From NPR News in Washington, I'm Lakshmi Singh.
Against the backdrop of a construction company in Phoenix, President Obama is outlining a plan to overhaul the way mortgages are guaranteed in the United States.
NPR's Ari Shapiro reports this would involve winding down Fannie Mae and Freddie Mac.
In the speech, President Obama is effectively throwing his way behind a bipartisan senate proposal to partially but not entirely pull the government out of the mortgage business.
Right now most 30-year fixed rate mortgages are backed by Fannie Mae and Freddie Mac.
This plan would put private companies on the front lines.
Michael Calhoun is President of Center for Responsible Lending.
He is endorsing the basic concept that the government should require private capital to be at risk, but the government should make an explicit backup guarantee and charge fee to the lenders for that guarantee.
House Republicans prefer a plan that gets the government entirely out of the mortgage insurance business.
Ari Shapiro, NPR News, Washington.
This comes as the Justice Department announces it's suing Bank of America and certain affiliates including Merrill Lynch and Pierce for alleged mortgage-backed securities fraud amounting to $850 million.
The long awaited trial surrounding the 2009 mass shooting at an army base in Texas has begun.
The prosecution told the jury Major Nidal Hasan wanted to kill as many soldiers as possible at Fort Hood.
NPR's Martin Kaste says Hasan who is representing himself,
also gave a brief statement in which did not deny being the shooter who killed 13 people and wounded more than 30.
Major Hasan is going to make this trial about his motives, his religious motives, his ideological motives to attack his fellow soldiers.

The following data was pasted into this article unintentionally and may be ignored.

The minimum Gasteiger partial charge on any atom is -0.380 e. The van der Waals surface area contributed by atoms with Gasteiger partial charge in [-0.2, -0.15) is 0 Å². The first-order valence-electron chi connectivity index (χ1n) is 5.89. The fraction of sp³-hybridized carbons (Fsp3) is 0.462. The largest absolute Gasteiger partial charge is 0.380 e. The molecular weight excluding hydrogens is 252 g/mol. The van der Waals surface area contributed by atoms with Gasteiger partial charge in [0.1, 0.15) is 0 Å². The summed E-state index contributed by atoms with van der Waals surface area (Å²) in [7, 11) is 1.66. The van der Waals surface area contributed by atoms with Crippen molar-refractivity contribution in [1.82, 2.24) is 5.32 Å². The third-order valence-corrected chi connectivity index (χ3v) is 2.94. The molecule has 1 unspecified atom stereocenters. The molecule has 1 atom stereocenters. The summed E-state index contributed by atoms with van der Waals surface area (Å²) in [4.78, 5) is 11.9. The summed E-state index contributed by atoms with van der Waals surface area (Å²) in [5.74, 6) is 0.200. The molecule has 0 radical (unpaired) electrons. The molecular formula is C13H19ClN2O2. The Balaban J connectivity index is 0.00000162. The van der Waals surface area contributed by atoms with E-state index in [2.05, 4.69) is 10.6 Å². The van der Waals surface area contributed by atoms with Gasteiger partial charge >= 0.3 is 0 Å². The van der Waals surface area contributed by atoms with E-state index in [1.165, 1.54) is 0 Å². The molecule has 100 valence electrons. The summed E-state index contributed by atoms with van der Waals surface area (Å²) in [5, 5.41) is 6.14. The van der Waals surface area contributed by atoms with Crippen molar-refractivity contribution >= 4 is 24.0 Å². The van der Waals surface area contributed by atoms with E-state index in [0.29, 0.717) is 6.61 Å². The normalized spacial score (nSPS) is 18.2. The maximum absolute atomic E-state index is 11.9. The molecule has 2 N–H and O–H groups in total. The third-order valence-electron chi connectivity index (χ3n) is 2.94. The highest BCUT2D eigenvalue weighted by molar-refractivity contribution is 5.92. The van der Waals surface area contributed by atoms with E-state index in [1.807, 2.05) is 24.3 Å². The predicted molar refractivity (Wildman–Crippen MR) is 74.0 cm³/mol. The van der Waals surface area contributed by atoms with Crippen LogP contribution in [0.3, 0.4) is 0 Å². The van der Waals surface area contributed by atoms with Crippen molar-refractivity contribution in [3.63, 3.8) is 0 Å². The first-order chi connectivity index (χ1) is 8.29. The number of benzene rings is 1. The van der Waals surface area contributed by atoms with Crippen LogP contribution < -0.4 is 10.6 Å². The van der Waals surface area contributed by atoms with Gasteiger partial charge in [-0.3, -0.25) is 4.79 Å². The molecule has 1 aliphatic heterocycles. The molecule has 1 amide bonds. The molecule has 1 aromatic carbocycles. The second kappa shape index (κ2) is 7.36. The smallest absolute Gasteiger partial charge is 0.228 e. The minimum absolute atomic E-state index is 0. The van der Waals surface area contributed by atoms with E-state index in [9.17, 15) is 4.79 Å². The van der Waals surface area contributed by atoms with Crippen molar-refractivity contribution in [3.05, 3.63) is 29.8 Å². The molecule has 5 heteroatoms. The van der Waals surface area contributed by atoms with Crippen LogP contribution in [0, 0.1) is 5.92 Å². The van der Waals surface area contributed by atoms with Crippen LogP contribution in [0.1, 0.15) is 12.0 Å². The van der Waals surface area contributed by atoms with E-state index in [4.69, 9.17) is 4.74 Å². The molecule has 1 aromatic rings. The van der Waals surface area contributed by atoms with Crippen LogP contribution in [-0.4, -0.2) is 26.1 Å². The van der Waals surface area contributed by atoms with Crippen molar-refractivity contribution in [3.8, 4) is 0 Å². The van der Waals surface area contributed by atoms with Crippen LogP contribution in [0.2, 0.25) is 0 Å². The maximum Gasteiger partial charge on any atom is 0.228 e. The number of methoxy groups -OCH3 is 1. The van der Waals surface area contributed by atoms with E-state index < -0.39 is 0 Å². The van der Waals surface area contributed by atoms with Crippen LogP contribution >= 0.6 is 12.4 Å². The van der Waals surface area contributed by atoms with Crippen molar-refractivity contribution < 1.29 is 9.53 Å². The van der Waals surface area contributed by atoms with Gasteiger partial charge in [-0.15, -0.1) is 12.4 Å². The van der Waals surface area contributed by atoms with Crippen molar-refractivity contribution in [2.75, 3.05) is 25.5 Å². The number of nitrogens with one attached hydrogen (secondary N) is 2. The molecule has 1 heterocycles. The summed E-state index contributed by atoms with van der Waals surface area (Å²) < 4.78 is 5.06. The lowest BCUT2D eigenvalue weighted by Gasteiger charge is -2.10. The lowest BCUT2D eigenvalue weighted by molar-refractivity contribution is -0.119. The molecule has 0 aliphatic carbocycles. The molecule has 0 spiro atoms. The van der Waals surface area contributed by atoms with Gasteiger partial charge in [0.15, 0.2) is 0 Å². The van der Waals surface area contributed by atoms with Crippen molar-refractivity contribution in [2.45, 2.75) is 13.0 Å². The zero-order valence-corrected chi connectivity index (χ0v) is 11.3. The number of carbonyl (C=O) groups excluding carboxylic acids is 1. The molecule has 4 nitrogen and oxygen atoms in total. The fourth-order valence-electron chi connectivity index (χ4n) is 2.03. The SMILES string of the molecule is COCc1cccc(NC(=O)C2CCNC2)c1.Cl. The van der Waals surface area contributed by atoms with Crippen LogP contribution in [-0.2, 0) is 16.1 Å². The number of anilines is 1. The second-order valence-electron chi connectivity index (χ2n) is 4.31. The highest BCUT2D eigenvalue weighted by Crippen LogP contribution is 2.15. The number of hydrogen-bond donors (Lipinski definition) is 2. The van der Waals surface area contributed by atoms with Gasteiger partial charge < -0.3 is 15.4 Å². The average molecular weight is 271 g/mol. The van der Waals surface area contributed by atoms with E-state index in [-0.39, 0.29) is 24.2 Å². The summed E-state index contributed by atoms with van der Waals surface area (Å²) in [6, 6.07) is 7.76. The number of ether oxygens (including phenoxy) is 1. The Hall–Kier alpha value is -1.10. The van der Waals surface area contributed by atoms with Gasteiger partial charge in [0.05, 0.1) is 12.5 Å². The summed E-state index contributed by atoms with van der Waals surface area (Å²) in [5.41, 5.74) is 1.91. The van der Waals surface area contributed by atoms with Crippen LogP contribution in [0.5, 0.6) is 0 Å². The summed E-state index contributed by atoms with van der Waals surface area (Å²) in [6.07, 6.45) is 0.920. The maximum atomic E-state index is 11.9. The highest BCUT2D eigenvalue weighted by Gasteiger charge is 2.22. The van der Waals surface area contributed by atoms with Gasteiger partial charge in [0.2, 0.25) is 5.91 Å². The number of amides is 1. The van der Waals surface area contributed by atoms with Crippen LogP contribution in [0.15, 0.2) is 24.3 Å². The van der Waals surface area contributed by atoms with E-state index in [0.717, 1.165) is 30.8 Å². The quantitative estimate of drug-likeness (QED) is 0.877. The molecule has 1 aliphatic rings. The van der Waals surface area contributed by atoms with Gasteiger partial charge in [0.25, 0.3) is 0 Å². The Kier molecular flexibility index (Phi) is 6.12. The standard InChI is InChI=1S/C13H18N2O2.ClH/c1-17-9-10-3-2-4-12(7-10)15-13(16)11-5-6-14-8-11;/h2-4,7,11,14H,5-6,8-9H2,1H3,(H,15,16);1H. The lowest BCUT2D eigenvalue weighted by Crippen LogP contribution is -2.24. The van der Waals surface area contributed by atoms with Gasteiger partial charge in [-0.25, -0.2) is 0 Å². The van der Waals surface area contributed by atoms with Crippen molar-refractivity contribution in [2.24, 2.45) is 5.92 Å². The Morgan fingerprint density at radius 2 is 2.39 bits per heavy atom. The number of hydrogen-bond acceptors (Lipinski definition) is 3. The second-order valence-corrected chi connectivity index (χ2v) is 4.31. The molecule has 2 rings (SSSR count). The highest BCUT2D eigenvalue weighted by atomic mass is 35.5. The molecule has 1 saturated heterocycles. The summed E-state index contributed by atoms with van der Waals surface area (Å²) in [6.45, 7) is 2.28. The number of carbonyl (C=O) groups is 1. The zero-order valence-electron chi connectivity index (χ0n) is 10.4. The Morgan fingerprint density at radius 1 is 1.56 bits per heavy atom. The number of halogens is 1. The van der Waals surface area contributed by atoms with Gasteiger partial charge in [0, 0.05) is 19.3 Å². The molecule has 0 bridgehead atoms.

NPR's Martin Kaste reporting.
The State Department is urging all U.S. citizens in Yemen to leave immediately because of high risk of attack by al-Qaeda.
This comes as Yemen media report a suspected U.S. drone killed several militants today.
The U.S. has been warning of a security threat for days prompting the continued closure of many embassies and consulates in the Middle East and Africa.
In Egypt, Republican Senators John McCain and Lindsey Graham are trying to help negotiate an end to the political unrest that resulted from last month military coup against President Mohamed Morsi.
Today, McCain said the U.S. has shared Egyptians' expectations and criticism of Morsi's oversight of democratic change.
We've also said that the circumstances of the former government's president's removal were a coup.
We've said that we cannot expect Egypt or any other country to abide by its laws if we do not abide by ours in the United States.
After talks with Egypt's interim leadership, the senators said it would be wrong though to cut off U.S. military assistance, which amounts to about $1.5 billion a year.
Before the closing bell, Dow was off 93 at 15,519.
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